A relative of broccoli and cabbage, kale comes in many different colors and varieties, some with crinkled leaves, others with serrated leaves. No matter which variety of kale you choose, you are sure to enjoy a nutrient-rich food. It's rich in vitamins A, C, K and B6, as well as iron, protein and omega-3 fatty acids. This versatile food can be cooked successfully in many different ways; it can be steamed, braised, sautéed and roasted, to name a few. When prepared properly, kale offers a rich flavor that's slightly earthy.
Prepare your kale for cooking by washing it thoroughly in cool water. This removes any dirt or grit that's taken up residence in the leaves. Then, either drain the leaves in a colander or pat them dry with a couple of paper towels. Remove the tough stems and midrib with a sharp knife, so that all that remains is the leafy portions of the kale. For larger leaves, you can roll them up and cut them into ribbons, or you can roughly chop them. Leave smaller leaves intact. You can now steam, braise, saute or roast the kale.
Steam your kale in about 1 inch of boiling water for between eight and 10 minutes. By steaming the kale, you ensure that the water-soluble vitamins, like vitamin C and the B-complex vitamins, don't leach into the cooking water.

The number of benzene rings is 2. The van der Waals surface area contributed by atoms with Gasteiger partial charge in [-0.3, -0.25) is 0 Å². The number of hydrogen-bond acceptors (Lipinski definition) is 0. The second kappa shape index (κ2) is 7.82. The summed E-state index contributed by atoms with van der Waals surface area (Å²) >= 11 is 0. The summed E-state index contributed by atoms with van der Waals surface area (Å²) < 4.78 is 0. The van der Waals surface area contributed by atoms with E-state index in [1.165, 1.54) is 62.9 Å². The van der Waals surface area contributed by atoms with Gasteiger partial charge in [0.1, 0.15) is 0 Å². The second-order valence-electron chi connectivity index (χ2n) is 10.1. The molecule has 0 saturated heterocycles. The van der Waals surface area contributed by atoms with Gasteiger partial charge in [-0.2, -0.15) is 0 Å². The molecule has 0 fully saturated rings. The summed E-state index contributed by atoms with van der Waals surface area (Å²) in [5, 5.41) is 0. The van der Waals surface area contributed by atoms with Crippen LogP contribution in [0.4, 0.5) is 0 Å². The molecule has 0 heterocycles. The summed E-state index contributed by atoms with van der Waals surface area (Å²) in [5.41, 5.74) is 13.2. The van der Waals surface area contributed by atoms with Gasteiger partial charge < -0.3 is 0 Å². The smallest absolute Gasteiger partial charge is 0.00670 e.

Braise your kale in a Dutch oven or large, heavy pot. Add equal parts extra-virgin olive oil and water and a couple of finely chopped onions and garlic cloves. Cook on low for about 30 minutes.
Saute the kale in extra-virgin olive oil over medium heat. If you want kale that retains its texture, saute for about one to two minutes, or until the leaves wilt. If you prefer softer kale, saute it for up to 10 minutes.
Roast the kale to make some delicious kale chips. Preheat your oven to 300 degrees Fahrenheit. Toss the kale with extra-virgin olive oil and spread it into a single layer on a baking sheet. Roast the leaves for about 12 minutes, or until they're crispy. To make the chips flatter, cover the kale with another baking sheet before sliding them into the oven.
Don't forget the seasonings. No matter which cooking method you choose, a healthy dose of seasoning adds flavor, transforming your kale into a delicacy. If you're going to saute or braise the kale, try cooking it with garlic, ginger, onion, hot peppers or hot nuts. For the roasted kale, toss the leaves with some soy sauce or hot sauce before placing it in the oven. Top steamed or sautéed kale with some grated cheese, toasted nuts or caramelized onion. A squeeze of lemon or a drizzle of vinegar adds some zing.
In 2013, the Environmental Working Group added kale to their "Dirty Dozen Plus" list, a list of foods that are likely to contain traces of toxic pesticides. If you have access to organic kale, use it.